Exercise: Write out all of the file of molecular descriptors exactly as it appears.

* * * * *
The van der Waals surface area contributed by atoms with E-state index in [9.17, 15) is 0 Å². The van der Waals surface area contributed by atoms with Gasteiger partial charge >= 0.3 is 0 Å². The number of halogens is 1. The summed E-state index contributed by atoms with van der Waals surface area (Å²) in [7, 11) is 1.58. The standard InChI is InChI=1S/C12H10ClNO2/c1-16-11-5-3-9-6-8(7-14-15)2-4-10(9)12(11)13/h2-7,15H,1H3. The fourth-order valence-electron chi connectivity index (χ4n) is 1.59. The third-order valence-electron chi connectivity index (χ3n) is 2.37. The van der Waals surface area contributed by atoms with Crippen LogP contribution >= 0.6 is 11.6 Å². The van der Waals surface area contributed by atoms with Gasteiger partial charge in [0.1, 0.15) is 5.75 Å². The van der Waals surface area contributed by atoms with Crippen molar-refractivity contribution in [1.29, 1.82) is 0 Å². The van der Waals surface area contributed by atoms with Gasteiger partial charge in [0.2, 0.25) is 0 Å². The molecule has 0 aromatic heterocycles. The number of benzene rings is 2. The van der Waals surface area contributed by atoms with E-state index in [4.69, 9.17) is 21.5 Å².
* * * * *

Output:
The van der Waals surface area contributed by atoms with E-state index in [9.17, 15) is 0 Å². The van der Waals surface area contributed by atoms with Gasteiger partial charge >= 0.3 is 0 Å². The number of halogens is 1. The summed E-state index contributed by atoms with van der Waals surface area (Å²) in [7, 11) is 1.58. The standard InChI is InChI=1S/C12H10ClNO2/c1-16-11-5-3-9-6-8(7-14-15)2-4-10(9)12(11)13/h2-7,15H,1H3. The fourth-order valence-electron chi connectivity index (χ4n) is 1.59. The third-order valence-electron chi connectivity index (χ3n) is 2.37. The van der Waals surface area contributed by atoms with Crippen LogP contribution >= 0.6 is 11.6 Å². The van der Waals surface area contributed by atoms with Gasteiger partial charge in [0.1, 0.15) is 5.75 Å². The van der Waals surface area contributed by atoms with Crippen molar-refractivity contribution in [1.29, 1.82) is 0 Å². The van der Waals surface area contributed by atoms with Gasteiger partial charge in [0.2, 0.25) is 0 Å². The molecule has 0 aromatic heterocycles. The number of benzene rings is 2. The van der Waals surface area contributed by atoms with E-state index in [4.69, 9.17) is 21.5 Å².